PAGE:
- Review Price: £595.00
After a flurry of models from the company, including the new semi-pro E-30 and E-450, an upgrade to the entry-level E-420, Olympus has added another completely new E series DSLR in the form of the E-620. Although at first glance it looks like a replacement to the E-520, the 12-megapixel E-620 is destined to sit between that and the E-30.
With the raft of new models and introduction of the new mFT compact from Olympus due later this month, the E-620 shouldn’t be overlooked. The E-620 has the same 12.3-megapixel resolution L-MOS sensor and 2.7-inch articulated screen with live view as the high-end E-30. And it doesn’t stop there. Like the E-520, the new model has built-in image stabilisation and one of the most effective automated sensor cleaning systems. Olympus tend to offer models with similar sensors along with firmware delivered features based on the current processor capabilities. Where their models tend to vary most is in body design, so the E-620 has many key features of the E-30 but in a much smaller package.
In this instance, it’s the TruPic III+ processor from the E-30, which adds a range of image aspect ratio options (16:9, 3:2, 6:6) previewing of white-balance, exposure compensation, and shadow adjustment (dynamic range enhancement) while also, it’s claimed, improving colour rendition and noise levels. That last point is significant.
At around a quarter the size of a full frame sensor (36x24mm), noise levels and the narrower than average dynamic range of the (17.3x13mm) FourThirds imager have been a concern in the past. With a 20-percent increase in pixel count and sensitivity running up to ISO3200, double that (actually 1EV) of the E-520, the E-620 and E-30 have the highest resolution and sensitivity of any Olympus DSLR to date.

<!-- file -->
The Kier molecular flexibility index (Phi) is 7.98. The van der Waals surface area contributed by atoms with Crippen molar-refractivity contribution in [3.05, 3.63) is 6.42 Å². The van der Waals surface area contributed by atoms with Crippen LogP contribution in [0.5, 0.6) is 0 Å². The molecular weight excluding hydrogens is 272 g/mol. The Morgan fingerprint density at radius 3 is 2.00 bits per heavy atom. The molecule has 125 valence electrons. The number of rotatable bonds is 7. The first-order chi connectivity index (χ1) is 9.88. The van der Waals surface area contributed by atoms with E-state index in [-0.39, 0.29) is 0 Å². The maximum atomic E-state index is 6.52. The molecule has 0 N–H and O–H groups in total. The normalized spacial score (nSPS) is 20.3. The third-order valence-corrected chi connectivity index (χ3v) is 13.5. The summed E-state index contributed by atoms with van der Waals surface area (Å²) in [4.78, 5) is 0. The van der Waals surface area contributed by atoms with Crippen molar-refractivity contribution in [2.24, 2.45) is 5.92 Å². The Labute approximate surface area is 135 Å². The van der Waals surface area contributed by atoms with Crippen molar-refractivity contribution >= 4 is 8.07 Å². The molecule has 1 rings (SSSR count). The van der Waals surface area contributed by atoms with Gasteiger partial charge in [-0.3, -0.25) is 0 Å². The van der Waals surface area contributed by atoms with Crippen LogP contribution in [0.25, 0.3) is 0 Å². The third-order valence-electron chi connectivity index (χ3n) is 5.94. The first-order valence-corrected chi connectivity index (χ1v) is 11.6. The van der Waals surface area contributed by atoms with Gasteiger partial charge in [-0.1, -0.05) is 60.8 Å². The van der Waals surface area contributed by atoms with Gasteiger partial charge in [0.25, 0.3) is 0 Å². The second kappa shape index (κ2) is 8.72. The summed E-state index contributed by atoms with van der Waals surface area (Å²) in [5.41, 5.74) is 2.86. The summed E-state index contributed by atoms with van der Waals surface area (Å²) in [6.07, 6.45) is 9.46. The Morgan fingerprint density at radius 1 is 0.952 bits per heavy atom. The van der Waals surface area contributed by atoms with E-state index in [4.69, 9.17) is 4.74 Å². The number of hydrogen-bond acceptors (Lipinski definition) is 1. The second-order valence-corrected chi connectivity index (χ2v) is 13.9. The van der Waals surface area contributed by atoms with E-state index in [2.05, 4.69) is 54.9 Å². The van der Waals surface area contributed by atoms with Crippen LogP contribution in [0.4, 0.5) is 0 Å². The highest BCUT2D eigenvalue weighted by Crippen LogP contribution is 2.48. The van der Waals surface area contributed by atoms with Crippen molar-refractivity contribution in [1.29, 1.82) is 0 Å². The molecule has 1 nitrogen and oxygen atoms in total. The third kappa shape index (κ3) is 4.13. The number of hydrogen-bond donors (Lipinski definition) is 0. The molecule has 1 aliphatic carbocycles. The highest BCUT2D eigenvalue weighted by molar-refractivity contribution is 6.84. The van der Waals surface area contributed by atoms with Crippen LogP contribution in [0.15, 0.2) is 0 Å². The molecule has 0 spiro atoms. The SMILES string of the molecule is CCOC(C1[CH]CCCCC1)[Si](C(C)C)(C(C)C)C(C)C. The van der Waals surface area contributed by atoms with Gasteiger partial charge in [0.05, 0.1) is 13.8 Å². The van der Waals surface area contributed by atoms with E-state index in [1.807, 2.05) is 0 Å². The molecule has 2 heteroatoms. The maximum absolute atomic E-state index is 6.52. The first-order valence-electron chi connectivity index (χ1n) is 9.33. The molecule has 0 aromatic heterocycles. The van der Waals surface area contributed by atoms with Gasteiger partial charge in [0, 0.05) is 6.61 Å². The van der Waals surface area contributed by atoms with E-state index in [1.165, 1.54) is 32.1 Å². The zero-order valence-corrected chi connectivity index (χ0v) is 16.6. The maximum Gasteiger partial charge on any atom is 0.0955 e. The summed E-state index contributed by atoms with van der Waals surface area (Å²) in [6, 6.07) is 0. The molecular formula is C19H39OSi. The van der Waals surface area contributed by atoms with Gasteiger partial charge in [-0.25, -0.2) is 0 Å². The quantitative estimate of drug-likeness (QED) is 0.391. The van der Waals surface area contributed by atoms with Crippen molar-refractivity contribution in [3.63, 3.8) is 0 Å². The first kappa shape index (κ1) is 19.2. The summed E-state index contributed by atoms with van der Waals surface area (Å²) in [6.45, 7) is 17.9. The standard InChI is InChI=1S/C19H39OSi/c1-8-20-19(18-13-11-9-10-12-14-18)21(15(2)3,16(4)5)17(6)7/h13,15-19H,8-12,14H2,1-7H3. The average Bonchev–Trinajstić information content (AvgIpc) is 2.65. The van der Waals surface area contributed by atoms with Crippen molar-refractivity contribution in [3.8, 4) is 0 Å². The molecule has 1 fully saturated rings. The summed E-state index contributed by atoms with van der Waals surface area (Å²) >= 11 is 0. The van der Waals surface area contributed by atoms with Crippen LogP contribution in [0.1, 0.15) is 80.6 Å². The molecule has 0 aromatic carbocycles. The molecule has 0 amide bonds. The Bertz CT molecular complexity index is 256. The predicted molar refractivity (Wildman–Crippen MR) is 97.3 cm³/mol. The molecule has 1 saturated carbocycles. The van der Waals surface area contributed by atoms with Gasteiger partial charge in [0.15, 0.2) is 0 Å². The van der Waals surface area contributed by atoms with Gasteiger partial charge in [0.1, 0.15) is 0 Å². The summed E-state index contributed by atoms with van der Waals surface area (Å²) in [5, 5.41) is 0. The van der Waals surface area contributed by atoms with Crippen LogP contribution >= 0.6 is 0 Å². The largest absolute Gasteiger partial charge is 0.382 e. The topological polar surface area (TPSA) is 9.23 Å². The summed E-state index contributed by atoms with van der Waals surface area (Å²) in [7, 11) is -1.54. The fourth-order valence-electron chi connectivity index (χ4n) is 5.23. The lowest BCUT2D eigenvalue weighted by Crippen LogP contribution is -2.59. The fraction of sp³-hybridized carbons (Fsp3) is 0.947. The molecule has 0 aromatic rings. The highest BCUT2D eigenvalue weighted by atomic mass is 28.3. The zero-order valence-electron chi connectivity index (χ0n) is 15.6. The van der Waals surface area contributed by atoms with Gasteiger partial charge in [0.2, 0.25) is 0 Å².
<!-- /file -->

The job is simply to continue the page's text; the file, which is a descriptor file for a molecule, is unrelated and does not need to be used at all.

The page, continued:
It’s also true meanwhile that while features are added according to the processor, some are reduced in scope. Take the multi-exposure control for instance. The E-620 includes two-frame multi-exposure with overlay and ISO gain option, whereas the E-30 can take as many as four exposures on the same frame. Neither is the E-620 quite as a fast when it comes to sequential shooting. At a maximum 4fps, it’s around 0.5fps faster than the E-520, but doesn’t have quite the lick of the semi-pro E-30’s 5fps. And while continuous shooting of JPEGs is only limited by the card capacity, the five frame RAW buffer is well behind that of the 15-frame capacity of the E-30.
Like that particular model, Olympus is also heavily promoting the addition of six effects filters, or Art Filters. Effects include a super saturated Pop Art, Grainy Film (B&W), Soft Focus, Pin Hole, Pale and Light Colour, and a silky Soft Focus option. At first glance these seem a bit gimmicky but when used appropriately they can come in quite handy.
One big difference between rival options is that you can see the effect before pressing the shutter button; with the E-620 they’re selected like a shooting mode and are previewed and captured using the live view system. This and the articulated 2.7-inch screen are a real highlight. It might not have the same number of dots as the 920k of the 3-inch panel found on the Nikon D90, but in terms of clarity and colour the HyperCrystal III LCD on the E-620 is even an improvement on that found the E-30.